Former Clemson Tigers’ running back Yusef Kelly – the subject of several iconic images taken in the aftermath of a vicious 2004 brawl between the Tigers and their arch rivals at the University of South Carolina – is now in trouble over a much different kind of picture.
Kelly is under investigation by the S.C. State Law Enforcement Division (SLED) after he allegedly sent at least one inappropriate image to a juvenile.
“We have an open investigation involving Mr. Kelly,” SLED spokesman Tommy Crosby confirmed to this news outlet, although he did not immediately provide any details regarding the nature of that inquiry.
SLED was asked to investigate Kelly because of his status as a former member of the Easley, S.C. police department, sources familiar with the inquiry told me.
News of the investigation into Kelly was first confirmed by reporter Cody Alcorn of Fox Carolina, who reported that Kelly was “no longer employed” by the Easley police following a “brief investigation” the agency conducted into the allegations.
It will now be up to SLED to determine whether he should also face criminal consequences.
Kelly played three years at Clemson from 2002-2004, rushing for 754 yards and 10 touchdowns over 29 games. The 6-foot-0, 230-pound native of Walterboro, S.C. also caught 21 passes for 110 yards. His best season in Tigertown was his sophomore year in 2002, when he rushed for 520 yards and scored 8 touchdowns on the ground.
Of course, his career at Clemson is not remembered by any of those metrics …
On November 20, 2004, Kelly was a central figure in a notorious brawl that erupted between the Tigers and Gamecocks in Clemson, S.C. during their annual rivalry. The melee began at the 5:56 mark of the fourth quarter, with Clemson enjoying a 29-7 lead over South Carolina in what was the 102nd installment of this series – which used to be the longest continuously running, non-conference rivalry in American football.
After failing to convert a fourth down pass attempt, former Gamecock quarterback Syvelle Newton was thrown hard to the ground by Clemson defensive lineman Bobby Williamson (and punched in the head, too). In response, South Carolina offensive lineman Chris White shoved Williamson while another Gamecock offensive lineman – Jabari Levey – also joined in the scuffle.
From there, the violence exploded. Both benches emptied and players from both teams traded vicious blows up and down the field. Among the most violent hits? A sucker punch from South Carolina running back Daccus Turman against Clemson’s Duane Coleman – and of course Kelly’s infamous foot to the head of a defenseless Gamecock.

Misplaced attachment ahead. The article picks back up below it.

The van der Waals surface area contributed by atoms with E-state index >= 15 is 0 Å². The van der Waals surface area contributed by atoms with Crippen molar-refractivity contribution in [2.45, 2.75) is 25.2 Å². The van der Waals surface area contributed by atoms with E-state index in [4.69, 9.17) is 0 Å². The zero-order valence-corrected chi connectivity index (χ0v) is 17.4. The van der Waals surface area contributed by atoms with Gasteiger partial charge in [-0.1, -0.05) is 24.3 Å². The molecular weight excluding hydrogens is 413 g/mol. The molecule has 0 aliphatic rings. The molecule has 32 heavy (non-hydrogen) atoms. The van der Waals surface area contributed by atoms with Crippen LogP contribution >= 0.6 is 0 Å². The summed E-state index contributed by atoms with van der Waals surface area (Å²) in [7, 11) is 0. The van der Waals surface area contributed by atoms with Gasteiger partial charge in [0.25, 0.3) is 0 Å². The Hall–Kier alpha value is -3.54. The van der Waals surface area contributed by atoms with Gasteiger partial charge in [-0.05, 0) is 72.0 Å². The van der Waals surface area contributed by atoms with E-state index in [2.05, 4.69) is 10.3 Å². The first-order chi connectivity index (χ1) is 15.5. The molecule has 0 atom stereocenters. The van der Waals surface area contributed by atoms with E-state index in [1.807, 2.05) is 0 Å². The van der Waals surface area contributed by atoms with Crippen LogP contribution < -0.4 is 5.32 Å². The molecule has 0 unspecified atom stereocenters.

The original broadcast of the game can be viewed below (with the brawl commencing at the 2:11:00 mark) …
(Click to view)
Both teams surrendered the bowl bids they had earned in the wake of the incident – and numerous players were forced to miss games the following season. Also, both schools coordinated a hand-shaking ceremony between players prior to the kickoff of the 2005 game in an effort to promote better sportsmanship between the two programs.
“It was a fight,” Kelly said after the game. “Everybody knows things like that happen during a fight.”
After the brawl, Kelly paraded in front of the Clemson student section with a captured Gamecock helmet – tossing it jubilantly into the stands.
“They’ll have something to remember me by,” he said at the time.
Now it appears as though fans could have something else to remember Kelly by …
Years after the brawl, Kelly told The Clemson Insider he “went on the field as a peacemaker” but got upset after a Gamecock football player put him in “a chokehold.”
“I was a youngster out there,” Kelly said. “I try to tell people all the time don’t judge people in the snapshot of a moment.”
Speaking of not judging … Kelly has yet to be charged in connection with the ongoing SLED investigation. Even if he is eventually charged, as with anyone accused of committing any crime he would be considered innocent until proven guilty – or until such time as he may wish to enter some form of allocution in connection with a plea agreement with prosecutors related to any charges which might be filed against him.
But again, as of now there are no charges …
For those of you keeping score at home, Clemson boasts a 71-42-4 all-time lead in this “rivalry” – which was first played in 1896 and was played continuously between 1909 and 2019. Clemson currently enjoys a six-game winning streak over the Gamecocks, which is one victory shy of the series record.
Prior to that, South Carolina won five in a row over the Tigers …
ABOUT THE AUTHOR …
Will Folks is the founding editor of the news outlet you are currently reading. Prior to founding FITSNews, he served as press secretary to the governor of South Carolina. He lives in the Midlands region of the state with his wife and seven children. And yes, he has LOTS of hats (including that Fayetteville Woodpeckers’ lid pictured above).
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